Most patients who have Congestive Heart Failure, also known as CHF, hate the diet restrictions they are on. Lets face it, if you or I were on the low salt, watch your fluid intake diet we would hate it as well. But, however, for the CHF patient it is very vital they follow and stick to the diet restrictions.
As the registered nurse (RN), you are responsible for teaching the patient about these diet restrictions and providing them with reading material that will serve as a guide to help them when they get home.
As the nurse teaching the CHF patient, try to make it interesting and interactive so they will remember things after they go home. Remember diet teaching for the Congestive Heart Failure patient should not start the day of discharge but at admission and throughout their hospital stay.
Methods on How to Teach a Low Salt Diet to Congestive Heart Failure Patients
- Use visual aids! For example, have a nutrition food label for a McDonald’s Big Mac and Regular Turkey Burger and show the patient the difference in sodium content. This will help the patient understand how to read food labels and that many foods vary in their sodium content. Below are food labels for a McDonald’s Big Mac VS Regular Turkey Burger Patty:
Sodium Content in McDonald Big Mac is 1040 mg
Sodium Content in Turkey Burger Patty 80 mg
- Use Audio/Visual aids. If your patient learns the best by watching and listening, use a video to help teach them. There are a lot of dvds and free online videos to help teach patients about how to manage CHF. For example, if you go to YouTube and type in “Congestive Heart Failure Diet” there are many search results that pop up. For instance, here is a great video to help teach patients about “Living with Congestive Heart Failure”. I found that not only can a patient learn from this but the nurse as well, especially if you are not familiar with the disease.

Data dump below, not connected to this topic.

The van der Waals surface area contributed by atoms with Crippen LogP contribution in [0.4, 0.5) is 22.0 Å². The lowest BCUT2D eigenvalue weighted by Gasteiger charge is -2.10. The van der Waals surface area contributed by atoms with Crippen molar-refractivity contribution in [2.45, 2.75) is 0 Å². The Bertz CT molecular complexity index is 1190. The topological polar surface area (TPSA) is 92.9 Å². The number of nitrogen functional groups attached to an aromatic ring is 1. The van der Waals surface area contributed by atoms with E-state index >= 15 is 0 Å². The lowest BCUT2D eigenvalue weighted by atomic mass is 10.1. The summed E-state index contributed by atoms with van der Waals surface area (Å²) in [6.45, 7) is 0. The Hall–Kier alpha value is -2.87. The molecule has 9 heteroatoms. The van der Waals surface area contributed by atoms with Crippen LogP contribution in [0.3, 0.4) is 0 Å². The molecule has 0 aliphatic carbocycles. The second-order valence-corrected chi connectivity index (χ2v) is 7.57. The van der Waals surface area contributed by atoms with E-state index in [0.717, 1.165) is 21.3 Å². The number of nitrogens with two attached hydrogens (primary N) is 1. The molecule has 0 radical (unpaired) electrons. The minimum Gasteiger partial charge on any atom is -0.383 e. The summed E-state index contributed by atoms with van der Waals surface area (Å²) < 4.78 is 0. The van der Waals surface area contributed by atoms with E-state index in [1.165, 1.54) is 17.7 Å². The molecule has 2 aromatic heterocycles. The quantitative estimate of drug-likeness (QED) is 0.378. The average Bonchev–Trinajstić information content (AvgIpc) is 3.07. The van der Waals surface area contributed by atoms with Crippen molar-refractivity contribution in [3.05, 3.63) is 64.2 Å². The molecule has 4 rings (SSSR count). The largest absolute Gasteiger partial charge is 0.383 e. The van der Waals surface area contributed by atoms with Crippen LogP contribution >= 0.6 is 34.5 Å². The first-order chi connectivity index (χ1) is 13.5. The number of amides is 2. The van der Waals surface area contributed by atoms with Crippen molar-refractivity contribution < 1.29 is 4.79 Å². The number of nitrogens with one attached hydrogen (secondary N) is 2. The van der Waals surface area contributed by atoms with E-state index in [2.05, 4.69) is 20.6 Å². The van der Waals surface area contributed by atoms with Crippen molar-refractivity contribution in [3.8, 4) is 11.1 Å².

- Use demonstrations and have the patient participate. When teaching a patient on how to manage salt in their diet the best time to do this is during breakfast, lunch, and supper time. To help your patient better understand their sodium help the patient measure how much sodium they can add to that particular meal. In addition, have them participate in keeping track of their salt and fluid intake by writing it down. For example, a CHF patient can have no more than 2 gms of salt a day. This is only 1 teaspoon of salt a day! WOW! Show them with a measuring spoon how much salt this is. They will be shocked at how little 1 teaspoon really is.
Key Points to Keep in Mind When Teaching the Congestive Heart Failure Patient
- Assess the patients learning needs. To do this quiz your patient on: how much salt they think they are allowed to have, how they keep track of their sodium content, what does a typical meal for them include (or have them tell you everything they ate yesterday). Some patients may be really good at watching their sodium intake while others lack the ability to fully understand it. Some patients do not see the harm in eating canned vegetables and soups because they are not aware of how to read the food labels.
- Assess the patients education level. Some patients have not graduated from high school or even completed middle school. If this is the case you will have to change the way you teach them. For example, reading materials may not be as beneficial to them as compared to visual aids or demonstrations.
- Assess if your patient is well enough to learn! If you have ever worked with Congestive Heart Failure patients before you know how sick these individuals are. They are sometimes doing good enough to breathe on their own. If a patient is too sick to learn, teach the patients family members or spouse. In most cases, this is usually the person who is preparing the meals so they need to be taught how to watch sodium intake.
- Keep it simple, be creative, and positive! Many patients view CHF as a death sentence. They feel depressed because the foods they once enjoyed eating are no longer an option. Try to not make the diet restrictions sound like rules. Try to provide (or point them in the right direction) them with cook books that allow them to eat their favorite foods but without the sodium content. In addition, try to keep diet teaching simple!